Open source strategy consultant Maria Winslow offers some basic advice on getting started with Linux desktop and determining ROI and strategizing for open source deployments in this tip. Here, she poses and answers questions frequently asked by IT managers when she works with them as open source practice leader with Virtuas Solutions, a consultancy in Denver, Colo.
Our readers can pose questions to Winslow, too, because she's just joined our site's Ask the Expert team. Winslow's recent book, The Practical Manager's Guide to Open Source, guides IT directors and system administrators through the process of finding practical uses for open source that will integrate seamlessly into existing infrastructures. – Jan Stafford, editor
What's the best way to evaluate the ROI of a potential open source migration?
Winslow: Return on investment (ROI), also called the cost-benefit ratio, is calculated by dividing the benefit gained by the costs to acquire the investment. You can think of ROI as 'for every dollar spent, I get back X percent.'
To calculate the ROI of a particular migration, you need a few cost numbers. Whenever possible, use historical budgetary data for the best accuracy. Not everyone pays the same for software, so if you use the actual value your organization pays, your calculation will be more credible.
You need to find out two figures: the cost of the status quo replacement system and the cost of deployment of your open source alternative. Calculate the cost of the status quo system as everything your organization will pay if you don't go with open source.
The cost of the open source deployment should not be $0. It's neither believable nor true. Be sure to include support contracts from a third party and outsourcing costs for deployment or staff training, even if you pay nothing for the actual software.
If a commitment to Linux is already underway, what are a few of the next areas where open source can benefit the enterprise?
Winslow: Chances are, if you're in this position, you probably have Linux already running some basic services like firewalls, DNS or Web servers. The next area to branch out in may be file and print with Samba and CUPS, creating redundant systems with Heartbeat or network monitoring with OpenNMS.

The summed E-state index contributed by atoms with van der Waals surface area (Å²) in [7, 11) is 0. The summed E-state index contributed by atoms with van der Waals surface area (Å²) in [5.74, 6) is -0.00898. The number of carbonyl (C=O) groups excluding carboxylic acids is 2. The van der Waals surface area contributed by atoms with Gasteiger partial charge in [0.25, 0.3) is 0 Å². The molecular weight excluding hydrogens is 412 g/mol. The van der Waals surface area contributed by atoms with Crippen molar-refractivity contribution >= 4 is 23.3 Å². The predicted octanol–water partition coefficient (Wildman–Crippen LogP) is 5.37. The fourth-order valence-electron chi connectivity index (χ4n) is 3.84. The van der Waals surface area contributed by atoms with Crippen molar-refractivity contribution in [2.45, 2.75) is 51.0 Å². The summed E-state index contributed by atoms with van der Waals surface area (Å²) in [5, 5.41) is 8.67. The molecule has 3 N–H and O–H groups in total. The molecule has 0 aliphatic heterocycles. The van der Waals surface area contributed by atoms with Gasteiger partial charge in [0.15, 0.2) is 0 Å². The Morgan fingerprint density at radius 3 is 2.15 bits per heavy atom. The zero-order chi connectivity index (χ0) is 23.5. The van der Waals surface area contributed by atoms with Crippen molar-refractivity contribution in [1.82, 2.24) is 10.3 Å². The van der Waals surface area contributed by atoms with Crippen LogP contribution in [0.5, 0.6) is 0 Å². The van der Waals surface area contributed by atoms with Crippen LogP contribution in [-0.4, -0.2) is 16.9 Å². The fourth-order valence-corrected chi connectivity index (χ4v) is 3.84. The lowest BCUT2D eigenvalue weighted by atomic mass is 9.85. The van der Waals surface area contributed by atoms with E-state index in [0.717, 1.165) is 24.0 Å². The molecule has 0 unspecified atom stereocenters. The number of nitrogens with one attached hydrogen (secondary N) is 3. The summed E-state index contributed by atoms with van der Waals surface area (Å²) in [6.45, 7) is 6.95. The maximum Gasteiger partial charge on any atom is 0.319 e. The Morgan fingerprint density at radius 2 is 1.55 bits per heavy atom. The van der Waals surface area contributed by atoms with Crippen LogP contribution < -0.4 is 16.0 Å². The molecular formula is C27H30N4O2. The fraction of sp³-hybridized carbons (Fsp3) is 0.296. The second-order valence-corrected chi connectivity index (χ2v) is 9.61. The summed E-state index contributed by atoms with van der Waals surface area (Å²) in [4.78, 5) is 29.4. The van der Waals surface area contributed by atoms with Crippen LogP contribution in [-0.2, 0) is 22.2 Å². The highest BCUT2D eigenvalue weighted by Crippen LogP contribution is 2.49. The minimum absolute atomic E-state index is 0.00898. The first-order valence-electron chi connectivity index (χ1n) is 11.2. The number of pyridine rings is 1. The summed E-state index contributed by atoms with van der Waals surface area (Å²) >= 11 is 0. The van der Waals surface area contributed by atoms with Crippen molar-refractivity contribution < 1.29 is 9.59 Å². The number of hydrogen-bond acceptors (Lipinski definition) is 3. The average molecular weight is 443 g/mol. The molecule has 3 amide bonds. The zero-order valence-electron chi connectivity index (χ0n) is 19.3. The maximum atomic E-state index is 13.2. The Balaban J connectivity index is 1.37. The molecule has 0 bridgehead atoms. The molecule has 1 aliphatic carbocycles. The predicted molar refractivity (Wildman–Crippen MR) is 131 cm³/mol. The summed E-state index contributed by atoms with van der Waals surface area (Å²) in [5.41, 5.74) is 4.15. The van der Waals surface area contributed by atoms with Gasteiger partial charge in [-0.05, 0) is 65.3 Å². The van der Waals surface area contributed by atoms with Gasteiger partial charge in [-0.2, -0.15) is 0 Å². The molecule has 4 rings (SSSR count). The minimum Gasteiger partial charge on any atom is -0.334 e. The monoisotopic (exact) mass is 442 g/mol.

On the desktop, you might start with OpenOffice for all new hires in place of Microsoft Office as a way to begin phasing in the use of open source software.
What are other steps towards open source on the desktop?
Winslow: A good way to get started with open source on the desktop is with open source software that runs on Windows. If you migrate users to the Windows versions of Mozilla Firefox and OpenOffice.org, you'll be getting them used to the same software they may be seeing later on Linux. In effect, you'll be staggering the migration.
You don't need to start with Linux on the desktop to achieve big savings with open source, either; Microsoft Office is typically twice as expensive as the operating system.
If a company uses open source software and makes changes to it, is that company required to release the code?
Winslow: This will depend on which open source license the software has been released under. If it's the GPL, which is common, then you are required to make your modified source code available only if you distribute the code. If anyone outside of your organization runs the software, then that is considered distribution. If the software will remain internal, then you are not required to release the code.
Even if you are not required by the license to release the source code for your modifications, it is very likely in your best interest to do so. By giving your improvements to the community, you reduce the burden on your organization to maintain a separate version.